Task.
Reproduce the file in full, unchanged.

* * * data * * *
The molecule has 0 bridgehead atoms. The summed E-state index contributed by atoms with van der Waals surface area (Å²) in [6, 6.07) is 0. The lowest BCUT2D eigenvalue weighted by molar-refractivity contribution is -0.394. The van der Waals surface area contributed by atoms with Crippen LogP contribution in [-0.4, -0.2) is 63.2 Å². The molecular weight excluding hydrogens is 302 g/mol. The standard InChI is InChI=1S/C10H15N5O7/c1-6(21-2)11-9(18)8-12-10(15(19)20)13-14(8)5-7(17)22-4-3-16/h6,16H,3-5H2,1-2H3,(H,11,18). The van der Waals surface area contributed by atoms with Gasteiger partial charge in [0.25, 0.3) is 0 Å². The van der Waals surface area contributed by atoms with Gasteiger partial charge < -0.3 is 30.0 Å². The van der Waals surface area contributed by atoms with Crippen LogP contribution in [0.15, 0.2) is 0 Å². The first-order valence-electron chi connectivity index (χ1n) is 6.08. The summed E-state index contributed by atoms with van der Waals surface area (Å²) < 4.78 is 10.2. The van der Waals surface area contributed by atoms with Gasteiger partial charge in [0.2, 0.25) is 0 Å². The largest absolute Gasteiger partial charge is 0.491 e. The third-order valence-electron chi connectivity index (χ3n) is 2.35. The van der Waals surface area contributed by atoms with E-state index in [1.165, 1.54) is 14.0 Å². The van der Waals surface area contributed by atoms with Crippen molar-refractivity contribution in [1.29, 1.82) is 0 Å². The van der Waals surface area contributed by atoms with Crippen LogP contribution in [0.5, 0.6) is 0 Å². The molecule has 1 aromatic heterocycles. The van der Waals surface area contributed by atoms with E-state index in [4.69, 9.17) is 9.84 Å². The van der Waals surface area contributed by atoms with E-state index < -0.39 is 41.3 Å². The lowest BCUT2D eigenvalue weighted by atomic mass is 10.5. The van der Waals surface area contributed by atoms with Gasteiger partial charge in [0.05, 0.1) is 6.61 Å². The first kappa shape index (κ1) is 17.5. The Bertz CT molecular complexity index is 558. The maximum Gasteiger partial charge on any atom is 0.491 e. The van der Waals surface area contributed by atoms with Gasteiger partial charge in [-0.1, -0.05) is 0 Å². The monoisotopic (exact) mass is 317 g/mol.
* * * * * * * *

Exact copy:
The molecule has 0 bridgehead atoms. The summed E-state index contributed by atoms with van der Waals surface area (Å²) in [6, 6.07) is 0. The lowest BCUT2D eigenvalue weighted by molar-refractivity contribution is -0.394. The van der Waals surface area contributed by atoms with Crippen LogP contribution in [-0.4, -0.2) is 63.2 Å². The molecular weight excluding hydrogens is 302 g/mol. The standard InChI is InChI=1S/C10H15N5O7/c1-6(21-2)11-9(18)8-12-10(15(19)20)13-14(8)5-7(17)22-4-3-16/h6,16H,3-5H2,1-2H3,(H,11,18). The van der Waals surface area contributed by atoms with Gasteiger partial charge in [0.25, 0.3) is 0 Å². The van der Waals surface area contributed by atoms with Gasteiger partial charge < -0.3 is 30.0 Å². The van der Waals surface area contributed by atoms with Crippen LogP contribution in [0.15, 0.2) is 0 Å². The first-order valence-electron chi connectivity index (χ1n) is 6.08. The summed E-state index contributed by atoms with van der Waals surface area (Å²) < 4.78 is 10.2. The van der Waals surface area contributed by atoms with Gasteiger partial charge in [0.2, 0.25) is 0 Å². The largest absolute Gasteiger partial charge is 0.491 e. The third-order valence-electron chi connectivity index (χ3n) is 2.35. The van der Waals surface area contributed by atoms with E-state index in [1.165, 1.54) is 14.0 Å². The van der Waals surface area contributed by atoms with Crippen molar-refractivity contribution in [1.29, 1.82) is 0 Å². The van der Waals surface area contributed by atoms with Crippen LogP contribution in [0.5, 0.6) is 0 Å². The molecule has 1 aromatic heterocycles. The van der Waals surface area contributed by atoms with E-state index in [4.69, 9.17) is 9.84 Å². The van der Waals surface area contributed by atoms with E-state index < -0.39 is 41.3 Å². The lowest BCUT2D eigenvalue weighted by atomic mass is 10.5. The van der Waals surface area contributed by atoms with Gasteiger partial charge in [0.05, 0.1) is 6.61 Å². The first kappa shape index (κ1) is 17.5. The Bertz CT molecular complexity index is 558. The maximum Gasteiger partial charge on any atom is 0.491 e. The van der Waals surface area contributed by atoms with Gasteiger partial charge in [-0.1, -0.05) is 0 Å². The monoisotopic (exact) mass is 317 g/mol.